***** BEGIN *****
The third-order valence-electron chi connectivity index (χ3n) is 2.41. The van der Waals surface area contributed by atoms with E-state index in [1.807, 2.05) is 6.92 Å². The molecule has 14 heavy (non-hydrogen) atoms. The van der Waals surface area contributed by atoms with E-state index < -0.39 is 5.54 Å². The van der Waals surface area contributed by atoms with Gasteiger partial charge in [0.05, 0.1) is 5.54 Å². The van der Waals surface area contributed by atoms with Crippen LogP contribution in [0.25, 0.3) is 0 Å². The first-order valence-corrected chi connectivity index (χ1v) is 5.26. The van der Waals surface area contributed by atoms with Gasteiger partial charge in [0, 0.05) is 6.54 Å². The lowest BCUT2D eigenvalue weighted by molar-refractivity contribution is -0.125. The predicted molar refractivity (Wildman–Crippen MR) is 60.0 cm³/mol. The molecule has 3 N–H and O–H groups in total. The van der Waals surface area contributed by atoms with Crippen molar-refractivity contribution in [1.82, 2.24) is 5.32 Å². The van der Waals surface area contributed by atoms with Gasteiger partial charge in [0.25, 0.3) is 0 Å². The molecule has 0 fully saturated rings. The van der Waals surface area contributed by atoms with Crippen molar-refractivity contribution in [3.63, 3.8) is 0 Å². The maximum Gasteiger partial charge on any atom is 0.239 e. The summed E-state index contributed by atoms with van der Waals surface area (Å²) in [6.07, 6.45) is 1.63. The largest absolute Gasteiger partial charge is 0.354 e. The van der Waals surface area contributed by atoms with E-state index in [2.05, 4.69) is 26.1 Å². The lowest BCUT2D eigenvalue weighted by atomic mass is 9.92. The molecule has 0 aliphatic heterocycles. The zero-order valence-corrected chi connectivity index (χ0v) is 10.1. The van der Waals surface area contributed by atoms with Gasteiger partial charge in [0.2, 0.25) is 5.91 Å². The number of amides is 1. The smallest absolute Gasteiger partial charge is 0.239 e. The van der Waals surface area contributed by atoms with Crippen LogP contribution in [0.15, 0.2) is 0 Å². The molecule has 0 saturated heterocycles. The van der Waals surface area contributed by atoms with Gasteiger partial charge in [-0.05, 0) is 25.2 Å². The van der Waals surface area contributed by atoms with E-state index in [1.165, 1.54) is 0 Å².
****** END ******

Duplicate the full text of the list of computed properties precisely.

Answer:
The third-order valence-electron chi connectivity index (χ3n) is 2.41. The van der Waals surface area contributed by atoms with E-state index in [1.807, 2.05) is 6.92 Å². The molecule has 14 heavy (non-hydrogen) atoms. The van der Waals surface area contributed by atoms with E-state index < -0.39 is 5.54 Å². The van der Waals surface area contributed by atoms with Gasteiger partial charge in [0.05, 0.1) is 5.54 Å². The van der Waals surface area contributed by atoms with Crippen LogP contribution in [0.25, 0.3) is 0 Å². The first-order valence-corrected chi connectivity index (χ1v) is 5.26. The van der Waals surface area contributed by atoms with Gasteiger partial charge in [0, 0.05) is 6.54 Å². The lowest BCUT2D eigenvalue weighted by molar-refractivity contribution is -0.125. The predicted molar refractivity (Wildman–Crippen MR) is 60.0 cm³/mol. The molecule has 3 N–H and O–H groups in total. The van der Waals surface area contributed by atoms with Crippen molar-refractivity contribution in [1.82, 2.24) is 5.32 Å². The van der Waals surface area contributed by atoms with Gasteiger partial charge in [0.25, 0.3) is 0 Å². The molecule has 0 fully saturated rings. The van der Waals surface area contributed by atoms with Crippen molar-refractivity contribution in [3.63, 3.8) is 0 Å². The maximum Gasteiger partial charge on any atom is 0.239 e. The summed E-state index contributed by atoms with van der Waals surface area (Å²) in [6.07, 6.45) is 1.63. The largest absolute Gasteiger partial charge is 0.354 e. The van der Waals surface area contributed by atoms with E-state index in [2.05, 4.69) is 26.1 Å². The lowest BCUT2D eigenvalue weighted by atomic mass is 9.92. The molecule has 0 aliphatic heterocycles. The zero-order valence-corrected chi connectivity index (χ0v) is 10.1. The van der Waals surface area contributed by atoms with Gasteiger partial charge in [0.2, 0.25) is 5.91 Å². The number of amides is 1. The smallest absolute Gasteiger partial charge is 0.239 e. The van der Waals surface area contributed by atoms with Crippen LogP contribution in [0.15, 0.2) is 0 Å². The molecule has 0 saturated heterocycles. The van der Waals surface area contributed by atoms with Gasteiger partial charge in [-0.05, 0) is 25.2 Å². The van der Waals surface area contributed by atoms with E-state index in [1.165, 1.54) is 0 Å².